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Vasectomy Reversal

Each of your testicles makes sperm. Sperm travel from the testicles to the penis through one of 2 tubes called the vas deferens. On the way, sperm mix with other fluids to form semen, which leaves the body during ejaculation. During a vasectomy, each vas deferens is cut, preventing sperm from leaving the body. This makes you sterile (unable to make a woman pregnant). A vasectomy can sometimes be reversed, restoring the flow of sperm out of the body.

Side view of male anatomy showing bladder, seminmis, testicle, seminal vesicle, prostate, epididymitis, testicle, penis, and vas deferens

How is a vasectomy reversal done?

During a vasectomy reversal, the 2 cut ends of the vas deferens are stitched back together. With the sperm pathways restored, sperm can once again travel through the vas deferens and leave the body during ejaculation. You may then be able to father a child.

How do I get ready for a vasectomy reversal?

You will be given instructions to prepare for the vasectomy reversal. Tell your health care provider about any medications you take, including aspirin. You may be asked to stop taking some or all of these. On the day of your procedure, bring clean cotton briefs or an athletic support with you.

View of the cut ends of the vas deferens and then the restitched vas deferens.

What happens during the vasectomy reversal?

You’ll receive medication to keep you pain free. You may be awake and relaxed during the procedure. Or, you may be completely asleep. Once the medication takes effect:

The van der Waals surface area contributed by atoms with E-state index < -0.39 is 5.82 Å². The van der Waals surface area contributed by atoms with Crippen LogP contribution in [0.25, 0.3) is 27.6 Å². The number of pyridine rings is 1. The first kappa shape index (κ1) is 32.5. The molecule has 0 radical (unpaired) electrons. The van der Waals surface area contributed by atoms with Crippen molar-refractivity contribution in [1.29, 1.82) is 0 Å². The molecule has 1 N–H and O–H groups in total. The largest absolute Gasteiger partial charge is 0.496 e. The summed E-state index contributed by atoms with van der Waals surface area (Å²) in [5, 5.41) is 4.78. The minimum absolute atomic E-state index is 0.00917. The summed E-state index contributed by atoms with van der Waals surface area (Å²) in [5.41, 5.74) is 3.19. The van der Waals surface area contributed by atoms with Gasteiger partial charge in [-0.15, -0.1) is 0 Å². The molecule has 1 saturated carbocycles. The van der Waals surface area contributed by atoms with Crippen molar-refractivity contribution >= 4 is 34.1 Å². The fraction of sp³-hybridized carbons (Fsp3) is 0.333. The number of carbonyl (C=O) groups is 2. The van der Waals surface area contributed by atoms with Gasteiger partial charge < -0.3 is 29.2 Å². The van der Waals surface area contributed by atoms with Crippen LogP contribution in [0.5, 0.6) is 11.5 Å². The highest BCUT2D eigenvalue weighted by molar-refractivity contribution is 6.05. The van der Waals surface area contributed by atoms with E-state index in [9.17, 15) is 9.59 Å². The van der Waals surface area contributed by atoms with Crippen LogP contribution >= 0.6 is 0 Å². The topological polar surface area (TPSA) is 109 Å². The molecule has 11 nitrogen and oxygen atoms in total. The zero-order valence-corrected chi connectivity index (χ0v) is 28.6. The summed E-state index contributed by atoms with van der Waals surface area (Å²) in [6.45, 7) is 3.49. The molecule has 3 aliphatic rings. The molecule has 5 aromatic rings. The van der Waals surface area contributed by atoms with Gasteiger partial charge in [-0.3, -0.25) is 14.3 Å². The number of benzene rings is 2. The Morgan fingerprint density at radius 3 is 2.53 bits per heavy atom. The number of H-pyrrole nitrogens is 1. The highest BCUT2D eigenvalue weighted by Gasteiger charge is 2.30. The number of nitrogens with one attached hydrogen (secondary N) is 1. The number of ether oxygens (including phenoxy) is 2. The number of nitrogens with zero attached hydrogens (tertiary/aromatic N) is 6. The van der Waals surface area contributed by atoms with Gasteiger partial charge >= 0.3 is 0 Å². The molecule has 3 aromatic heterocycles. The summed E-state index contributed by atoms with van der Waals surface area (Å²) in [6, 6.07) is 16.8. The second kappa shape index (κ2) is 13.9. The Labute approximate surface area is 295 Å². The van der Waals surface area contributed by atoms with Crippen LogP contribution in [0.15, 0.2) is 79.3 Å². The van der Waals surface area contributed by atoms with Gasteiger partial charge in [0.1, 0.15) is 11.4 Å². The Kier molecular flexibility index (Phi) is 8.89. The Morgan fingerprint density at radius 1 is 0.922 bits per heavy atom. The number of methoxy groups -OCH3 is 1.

• An incision is made in your scrotum.

  • The cut ends of each vas deferens are lifted out and examined. A section of each cut end may be removed.

  • The end closer to the testicles is cut until fluid flows freely. This fluid may be looked at under a microscope to see if sperm are present.

  • The 2 cut ends are stitched together. If needed, the vas may be attached directly to the epididymis (tissue behind the testicle).

  • When both of the vas deferens are reconnected, the incisions in the scrotum are sutured closed.

What happens after a vasectomy reversal?

You may need to stay in the hospital for several hours. When it’s time to go home, have an adult family member or friend drive you. Once you’re home:

  • Take medication as directed to relieve any pain.

  • To lessen the chance of swelling, stay off your feet as much as you can for the first day.

  • Place an ice pack or bag of frozen peas (wrapped in a thin towel) on your scrotum for short amounts of time. This helps reduce swelling.

  • Wear an athletic support or snug cotton briefs for extra support.

  • Follow your health care provider's instructions for showering and bathing.

  • Ask your provider when it’s OK to have sex.

  • Avoid heavy lifting or exercise for at least 2 weeks. Ask your provider when you can return to work.


What are the possible risks and complications of vasectomy reversal?

  • Risks associated with anesthesia

  • Infection (symptoms include fever, chills, drainage from the incision site, and pain)

  • Internal bleeding of the scrotum (symptoms include increasing pain, excessive swelling, a large black-and-blue area, or a growing lump)

  • Failure of the procedure to restore fertility


Online Medical Reviewer: MMI board-certified, academically affiliated clinician
Online Medical Reviewer: Turley, Ray, BSN, MSN
Date Last Reviewed: 9/22/2014
© 2000-2014 The StayWell Company, LLC. 780 Township Line Road, Yardley, PA 19067. All rights reserved. This information is not intended as a substitute for professional medical care. Always follow your healthcare professional's instructions.